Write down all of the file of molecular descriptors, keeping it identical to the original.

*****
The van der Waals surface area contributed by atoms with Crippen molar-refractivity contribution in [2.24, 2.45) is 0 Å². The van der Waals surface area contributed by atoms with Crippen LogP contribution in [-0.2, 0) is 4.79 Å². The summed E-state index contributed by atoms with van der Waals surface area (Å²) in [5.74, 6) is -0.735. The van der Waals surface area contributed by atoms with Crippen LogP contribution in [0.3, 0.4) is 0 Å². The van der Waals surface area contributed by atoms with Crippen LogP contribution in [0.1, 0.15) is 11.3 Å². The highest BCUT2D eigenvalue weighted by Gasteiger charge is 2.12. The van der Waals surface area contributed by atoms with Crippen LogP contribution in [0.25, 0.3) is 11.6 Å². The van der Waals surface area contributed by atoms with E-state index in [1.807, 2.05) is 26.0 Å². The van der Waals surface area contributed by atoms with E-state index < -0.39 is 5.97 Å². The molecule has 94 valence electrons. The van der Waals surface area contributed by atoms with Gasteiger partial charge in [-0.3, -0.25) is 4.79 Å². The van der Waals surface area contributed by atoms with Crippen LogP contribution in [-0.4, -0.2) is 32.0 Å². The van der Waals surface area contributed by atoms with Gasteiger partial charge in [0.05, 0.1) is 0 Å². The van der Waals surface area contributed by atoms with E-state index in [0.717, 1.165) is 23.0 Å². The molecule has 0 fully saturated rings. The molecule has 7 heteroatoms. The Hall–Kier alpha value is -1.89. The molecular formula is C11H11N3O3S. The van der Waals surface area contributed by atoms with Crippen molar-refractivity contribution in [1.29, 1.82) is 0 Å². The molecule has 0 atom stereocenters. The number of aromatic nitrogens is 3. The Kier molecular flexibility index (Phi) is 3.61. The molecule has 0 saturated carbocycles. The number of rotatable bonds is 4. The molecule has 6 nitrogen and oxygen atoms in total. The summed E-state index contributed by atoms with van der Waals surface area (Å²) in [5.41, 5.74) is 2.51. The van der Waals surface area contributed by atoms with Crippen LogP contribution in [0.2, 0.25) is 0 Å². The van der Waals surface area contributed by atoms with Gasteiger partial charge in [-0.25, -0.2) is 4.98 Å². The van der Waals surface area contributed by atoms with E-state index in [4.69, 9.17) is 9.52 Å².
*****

The van der Waals surface area contributed by atoms with Crippen molar-refractivity contribution in [2.24, 2.45) is 0 Å². The van der Waals surface area contributed by atoms with Crippen LogP contribution in [-0.2, 0) is 4.79 Å². The summed E-state index contributed by atoms with van der Waals surface area (Å²) in [5.74, 6) is -0.735. The van der Waals surface area contributed by atoms with Crippen LogP contribution in [0.3, 0.4) is 0 Å². The van der Waals surface area contributed by atoms with Crippen LogP contribution in [0.1, 0.15) is 11.3 Å². The highest BCUT2D eigenvalue weighted by Gasteiger charge is 2.12. The van der Waals surface area contributed by atoms with Crippen LogP contribution in [0.25, 0.3) is 11.6 Å². The van der Waals surface area contributed by atoms with E-state index in [1.807, 2.05) is 26.0 Å². The van der Waals surface area contributed by atoms with E-state index < -0.39 is 5.97 Å². The molecule has 94 valence electrons. The van der Waals surface area contributed by atoms with Gasteiger partial charge in [-0.3, -0.25) is 4.79 Å². The van der Waals surface area contributed by atoms with Crippen LogP contribution in [-0.4, -0.2) is 32.0 Å². The van der Waals surface area contributed by atoms with Gasteiger partial charge in [0.05, 0.1) is 0 Å². The van der Waals surface area contributed by atoms with E-state index in [0.717, 1.165) is 23.0 Å². The molecule has 0 fully saturated rings. The molecule has 7 heteroatoms. The Hall–Kier alpha value is -1.89. The molecular formula is C11H11N3O3S. The van der Waals surface area contributed by atoms with Crippen molar-refractivity contribution in [1.29, 1.82) is 0 Å². The molecule has 0 atom stereocenters. The number of aromatic nitrogens is 3. The Kier molecular flexibility index (Phi) is 3.61. The molecule has 0 saturated carbocycles. The number of rotatable bonds is 4. The molecule has 6 nitrogen and oxygen atoms in total. The summed E-state index contributed by atoms with van der Waals surface area (Å²) in [5.41, 5.74) is 2.51. The van der Waals surface area contributed by atoms with Crippen LogP contribution in [0.2, 0.25) is 0 Å². The van der Waals surface area contributed by atoms with Gasteiger partial charge in [-0.25, -0.2) is 4.98 Å². The van der Waals surface area contributed by atoms with E-state index in [4.69, 9.17) is 9.52 Å².